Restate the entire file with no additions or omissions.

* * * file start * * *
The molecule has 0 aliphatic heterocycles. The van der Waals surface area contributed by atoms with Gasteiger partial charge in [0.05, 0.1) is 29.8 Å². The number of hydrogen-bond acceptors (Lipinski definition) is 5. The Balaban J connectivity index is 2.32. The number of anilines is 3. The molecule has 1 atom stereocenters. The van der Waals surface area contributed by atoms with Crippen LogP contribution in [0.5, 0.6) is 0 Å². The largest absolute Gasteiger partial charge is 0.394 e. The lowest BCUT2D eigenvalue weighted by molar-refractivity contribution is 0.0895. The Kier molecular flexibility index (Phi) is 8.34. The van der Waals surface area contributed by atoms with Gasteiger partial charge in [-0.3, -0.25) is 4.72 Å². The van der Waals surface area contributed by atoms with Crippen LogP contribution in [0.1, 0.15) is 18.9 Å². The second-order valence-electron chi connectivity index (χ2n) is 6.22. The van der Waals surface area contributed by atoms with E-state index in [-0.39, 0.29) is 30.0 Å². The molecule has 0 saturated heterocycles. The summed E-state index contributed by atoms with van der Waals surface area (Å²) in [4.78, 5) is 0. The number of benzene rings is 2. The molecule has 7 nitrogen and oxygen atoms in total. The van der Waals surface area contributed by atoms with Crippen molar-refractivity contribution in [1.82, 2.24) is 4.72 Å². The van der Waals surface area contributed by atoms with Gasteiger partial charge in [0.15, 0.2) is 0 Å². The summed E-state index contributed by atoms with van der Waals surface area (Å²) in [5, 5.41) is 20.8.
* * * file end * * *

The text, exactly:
The molecule has 0 aliphatic heterocycles. The van der Waals surface area contributed by atoms with Gasteiger partial charge in [0.05, 0.1) is 29.8 Å². The number of hydrogen-bond acceptors (Lipinski definition) is 5. The Balaban J connectivity index is 2.32. The number of anilines is 3. The molecule has 1 atom stereocenters. The van der Waals surface area contributed by atoms with Crippen LogP contribution in [0.5, 0.6) is 0 Å². The largest absolute Gasteiger partial charge is 0.394 e. The lowest BCUT2D eigenvalue weighted by molar-refractivity contribution is 0.0895. The Kier molecular flexibility index (Phi) is 8.34. The van der Waals surface area contributed by atoms with Gasteiger partial charge in [-0.3, -0.25) is 4.72 Å². The van der Waals surface area contributed by atoms with Crippen LogP contribution in [0.1, 0.15) is 18.9 Å². The second-order valence-electron chi connectivity index (χ2n) is 6.22. The van der Waals surface area contributed by atoms with E-state index in [-0.39, 0.29) is 30.0 Å². The molecule has 0 saturated heterocycles. The summed E-state index contributed by atoms with van der Waals surface area (Å²) in [4.78, 5) is 0. The number of benzene rings is 2. The molecule has 7 nitrogen and oxygen atoms in total. The van der Waals surface area contributed by atoms with Crippen molar-refractivity contribution in [1.82, 2.24) is 4.72 Å². The van der Waals surface area contributed by atoms with Gasteiger partial charge in [0.15, 0.2) is 0 Å². The summed E-state index contributed by atoms with van der Waals surface area (Å²) in [5, 5.41) is 20.8.